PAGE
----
But do we remember it when me most need to?
Next week I leave for a week-long vacation at a Jamaican resort with my entire family. Excited doesn’t begin to explain what I’m feeling inside. The beach is my happy place.
Yet, here I am again, close to tears, as I try on my various bathing suits. A wave of rage and hate rolls over me as I scrutinize every inch of cellulite, every stretch mark, and every extra inch of fat that hangs over the thin layers of spandex.
I’ve come a long way since I was the 22-year-old girl who ate under 500 calories a day, glued herself to the treadmill for hours and thought maybe she might be worthy of a happy life if I was just 115 pounds.
In the past 10 years I’ve grown out of my need to achieve the “perfect” body. I found happiness in my 150 pounds, in life and in love and matured.
But then why does that starving girl take over my body while I’m in the dressing room of Old Navy, pinching at my hips and thighs and telling myself I look disgusting? She makes me feel like the girl writhing on the couch in pain on Sunday morning, complaining of the worst hangover ever and exclaiming, “I will never drink again!”. Yes you will.
No matter how many inspirational quotes on body image and self-love that we pin on Pinterest, no matter how strong and muscular we make our bodies, no matter how often we flaunt about self confidently, that self-doubt always finds a way to creep back in.
I fill my head with these thoughts because when I’m trying on bathing suits I picture the perfect woman lounging on the perfect beach.
You’ve seen her too. she’s in every single advertisement, commercial, magazine, weight loss article, celebrity gossip magazine. She’s ingrained in our brain since childhood, haunting us, telling us, ” I have it all! men want me, women was to be like me. I rule everything and I’m so happy!”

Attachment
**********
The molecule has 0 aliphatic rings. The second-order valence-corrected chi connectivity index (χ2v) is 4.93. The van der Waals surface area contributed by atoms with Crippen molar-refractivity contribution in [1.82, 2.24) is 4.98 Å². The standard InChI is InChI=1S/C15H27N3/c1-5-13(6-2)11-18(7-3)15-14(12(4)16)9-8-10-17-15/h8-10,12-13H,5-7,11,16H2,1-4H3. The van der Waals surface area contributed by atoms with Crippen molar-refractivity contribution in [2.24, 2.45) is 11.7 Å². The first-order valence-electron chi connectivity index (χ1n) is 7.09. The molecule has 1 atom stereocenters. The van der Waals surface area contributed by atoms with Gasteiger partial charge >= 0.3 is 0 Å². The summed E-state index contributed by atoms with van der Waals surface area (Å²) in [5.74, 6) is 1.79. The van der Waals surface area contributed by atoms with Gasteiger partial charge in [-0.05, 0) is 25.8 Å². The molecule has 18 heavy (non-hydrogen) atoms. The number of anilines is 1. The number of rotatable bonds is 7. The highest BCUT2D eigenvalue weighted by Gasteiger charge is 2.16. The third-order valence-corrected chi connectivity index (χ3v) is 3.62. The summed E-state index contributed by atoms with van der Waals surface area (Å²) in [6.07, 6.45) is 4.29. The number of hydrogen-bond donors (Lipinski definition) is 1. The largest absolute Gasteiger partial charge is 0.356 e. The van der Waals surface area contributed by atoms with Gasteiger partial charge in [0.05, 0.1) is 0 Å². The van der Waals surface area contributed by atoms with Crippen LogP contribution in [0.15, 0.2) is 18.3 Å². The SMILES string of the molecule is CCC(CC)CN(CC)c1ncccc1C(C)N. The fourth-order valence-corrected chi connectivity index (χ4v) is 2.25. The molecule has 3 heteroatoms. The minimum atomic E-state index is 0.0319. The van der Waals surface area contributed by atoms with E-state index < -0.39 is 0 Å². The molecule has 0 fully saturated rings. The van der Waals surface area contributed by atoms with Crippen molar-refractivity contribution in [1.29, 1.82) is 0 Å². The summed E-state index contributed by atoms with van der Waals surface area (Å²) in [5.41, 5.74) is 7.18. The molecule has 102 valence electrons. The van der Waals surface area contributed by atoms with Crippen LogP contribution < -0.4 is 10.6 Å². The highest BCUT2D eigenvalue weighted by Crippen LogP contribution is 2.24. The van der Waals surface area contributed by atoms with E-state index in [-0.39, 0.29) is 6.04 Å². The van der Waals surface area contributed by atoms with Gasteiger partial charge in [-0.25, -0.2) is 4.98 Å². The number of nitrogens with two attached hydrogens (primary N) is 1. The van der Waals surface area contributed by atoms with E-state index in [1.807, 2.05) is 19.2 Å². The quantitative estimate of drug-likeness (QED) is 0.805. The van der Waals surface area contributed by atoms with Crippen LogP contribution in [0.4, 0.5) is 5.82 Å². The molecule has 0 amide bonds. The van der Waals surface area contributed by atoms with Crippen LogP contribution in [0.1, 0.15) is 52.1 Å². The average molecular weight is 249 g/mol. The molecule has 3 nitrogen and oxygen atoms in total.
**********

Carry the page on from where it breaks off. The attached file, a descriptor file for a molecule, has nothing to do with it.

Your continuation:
Lies. Deep down we know she’s lying to us, right?
She’s not happy. Being happy means that you must feel. And she can’t feel because she’s merely an object to be admired. A pretty little thing for us all to gawk at and admire. Her toned legs and perky breasts are no different from a sand sculpture on the beach.
No one looks like her on the beach. The beach is messy. If she were real, she’d be smothered in greasy spf 50 sun tan lotion, with sand lodged in places unmentionable. The wind and salty air will have created a rat’s nest of her hair. (Seriously have you ever seen “mermaid curls” on the actual beach?) She’d be bored out of her mind trying to sit and look pretty, missing out on all the fun.
By comparing ourselves to her we are participating in self objectification.
We are viewing ourselves as objects, making it impossible for us to be anything but. We are socialized to think we will always be less than if we are not perfect. Perfect isn’t for humans.
You know what makes me feel beautiful at the beach? Playing in the waves, body surfing, sailing, getting lost in a good beach read, acting silly with my husband at the swim up bar, running on the beach. This is what makes me beautiful.
Yet those thoughts never cross my mind while staring at my reflection in the dressing room back at home.
While trying on your bathing suit, focus on all the fun you will be having in it, rather than what your reflection is telling you. Step away from the mirrors and reflect on your memories and hopes of adventure instead.